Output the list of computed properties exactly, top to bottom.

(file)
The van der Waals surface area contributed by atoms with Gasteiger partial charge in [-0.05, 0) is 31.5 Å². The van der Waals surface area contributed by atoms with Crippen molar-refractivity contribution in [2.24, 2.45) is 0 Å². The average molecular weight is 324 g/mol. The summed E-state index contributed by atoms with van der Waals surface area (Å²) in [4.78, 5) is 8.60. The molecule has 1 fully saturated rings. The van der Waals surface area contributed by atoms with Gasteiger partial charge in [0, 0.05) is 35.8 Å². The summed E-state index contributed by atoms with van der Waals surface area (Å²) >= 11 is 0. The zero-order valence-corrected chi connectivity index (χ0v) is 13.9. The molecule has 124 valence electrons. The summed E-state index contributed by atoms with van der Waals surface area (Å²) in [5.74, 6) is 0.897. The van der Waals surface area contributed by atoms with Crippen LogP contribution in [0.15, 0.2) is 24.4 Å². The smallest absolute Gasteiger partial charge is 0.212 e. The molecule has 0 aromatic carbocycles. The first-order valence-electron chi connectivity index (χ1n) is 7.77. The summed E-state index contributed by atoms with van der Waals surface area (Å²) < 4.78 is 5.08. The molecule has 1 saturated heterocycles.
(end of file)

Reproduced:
The van der Waals surface area contributed by atoms with Gasteiger partial charge in [-0.05, 0) is 31.5 Å². The van der Waals surface area contributed by atoms with Crippen molar-refractivity contribution in [2.24, 2.45) is 0 Å². The average molecular weight is 324 g/mol. The summed E-state index contributed by atoms with van der Waals surface area (Å²) in [4.78, 5) is 8.60. The molecule has 1 fully saturated rings. The van der Waals surface area contributed by atoms with Gasteiger partial charge in [0, 0.05) is 35.8 Å². The summed E-state index contributed by atoms with van der Waals surface area (Å²) >= 11 is 0. The zero-order valence-corrected chi connectivity index (χ0v) is 13.9. The molecule has 124 valence electrons. The summed E-state index contributed by atoms with van der Waals surface area (Å²) in [5.74, 6) is 0.897. The van der Waals surface area contributed by atoms with Crippen LogP contribution in [0.15, 0.2) is 24.4 Å². The smallest absolute Gasteiger partial charge is 0.212 e. The molecule has 0 aromatic carbocycles. The first-order valence-electron chi connectivity index (χ1n) is 7.77. The summed E-state index contributed by atoms with van der Waals surface area (Å²) < 4.78 is 5.08. The molecule has 1 saturated heterocycles.